musician and YOUNG COMPANY MEMBER jack Orozco Morrison SHARES his DIARY FROM REHEARSALS FOR THE LIGHT BURNS BLUE. Setting out to ‘divide and conquer’, thoughts turn to music and time is of the essence as the company hurtle towards the next intensive rehearsal week…
As we enter into the final week of rehearsals before our next intensive week, there’s a faint sense of urgency in Rehearsal Room 1. We file in, chatting and laughing, but quickly discard our bags and form a circle. The pleasant freedom of exploration that we had become so accustomed to has now been replaced with a necessity for efficiency.
After the ritual of going around the circle and answering a question (this week asking which celebrity and which song we would take to a desert island), it’s down to business.
Lisa Gregan, our director, commands James Kent, our assistant director, to lead us in a warm up. And then whispers to him forebodingly to not let the warm-up go past 8:30. And rightly so, time is very precious now. The rehearsal process has now become a monument to efficiency; there isn’t an ounce of flab, not a minute is wasted. Lisa organises the process to maximise the amount of work accomplished; we split ourselves into two or three groups to ‘divide and conquer’, as it is now referred. Each group is tasked with a scene to reimagine; our job is to take the section of Silva Semerciyan’s fantastic script that we’ve been appointed with and find a way of translating it from page to stage. This is by no means an easy task; we have to take ideas that were conceptualised weeks ago and rethink them. We have to streamline, clarify the unclear and sometimes just make changes. Every time we reconvene and share the progress we’ve made, I see the play in a new light, as new things are constantly coming out of the story.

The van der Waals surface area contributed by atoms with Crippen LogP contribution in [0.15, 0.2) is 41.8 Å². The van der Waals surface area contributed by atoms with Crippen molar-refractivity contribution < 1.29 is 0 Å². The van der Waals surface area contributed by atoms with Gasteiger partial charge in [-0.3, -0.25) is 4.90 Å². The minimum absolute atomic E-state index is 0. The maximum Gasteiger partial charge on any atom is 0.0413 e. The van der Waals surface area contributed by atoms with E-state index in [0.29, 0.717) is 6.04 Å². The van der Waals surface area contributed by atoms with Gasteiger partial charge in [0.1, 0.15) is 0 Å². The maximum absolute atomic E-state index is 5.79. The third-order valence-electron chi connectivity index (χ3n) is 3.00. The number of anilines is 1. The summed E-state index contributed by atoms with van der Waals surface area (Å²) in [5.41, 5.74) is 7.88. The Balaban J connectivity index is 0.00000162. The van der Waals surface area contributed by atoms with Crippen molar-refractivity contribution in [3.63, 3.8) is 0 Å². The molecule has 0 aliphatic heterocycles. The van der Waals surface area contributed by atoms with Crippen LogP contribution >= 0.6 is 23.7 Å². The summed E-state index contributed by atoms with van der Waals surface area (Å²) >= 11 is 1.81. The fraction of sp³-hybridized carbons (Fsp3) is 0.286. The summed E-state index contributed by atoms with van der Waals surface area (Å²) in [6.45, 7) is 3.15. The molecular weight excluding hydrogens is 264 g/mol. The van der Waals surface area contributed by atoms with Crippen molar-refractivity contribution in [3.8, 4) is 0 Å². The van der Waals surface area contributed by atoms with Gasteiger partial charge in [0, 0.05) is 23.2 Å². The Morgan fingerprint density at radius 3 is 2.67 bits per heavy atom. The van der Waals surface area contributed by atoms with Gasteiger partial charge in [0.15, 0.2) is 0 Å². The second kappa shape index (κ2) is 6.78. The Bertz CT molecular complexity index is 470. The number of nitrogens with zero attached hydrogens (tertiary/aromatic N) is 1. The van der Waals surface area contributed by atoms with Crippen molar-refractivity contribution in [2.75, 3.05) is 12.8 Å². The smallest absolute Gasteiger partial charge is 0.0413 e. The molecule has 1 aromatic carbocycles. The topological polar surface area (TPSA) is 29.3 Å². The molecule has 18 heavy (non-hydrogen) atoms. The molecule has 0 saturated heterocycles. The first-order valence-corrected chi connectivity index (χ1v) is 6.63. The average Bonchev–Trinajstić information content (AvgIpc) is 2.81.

In the Friday rehearsal, I was told that I’m no longer in the scene Seen (a constant source of confusion) because I need to be playing the piano in this scene’s musical accompaniment. I was initially a bit disappointed that I wasn’t going to be able to perform in a scene which I helped create, but I soon sat down with Jake Bright, the musical director for The Light Burns Blue, and we began brainstorming. We watched the scene through, making notes as the actors rehearsed. We discussed the appropriate key signature, how to synchronise the music to the action and whether it would be too cheeky to slide from an F to an F#. We started improvising along with the scene and suddenly the music seemed to add a whole new element to it. As I often find in recent rehearsals, I was seeing a closer version to a final product.
There’s only three weeks left until we take to the Studio to perform to our first audience, but we’re working hard; lines are fast being learnt and everyone involved always comes to rehearsals with as much energy as they can muster, whilst still maintaining a necessary level of focus on the task at hand. Without a doubt, this play has been and is still a large undertaking, but as I sat behind the piano and watched the rest of the cast bring Seen to life, I find myself more than confident that we’ll end up with a play to be proud of.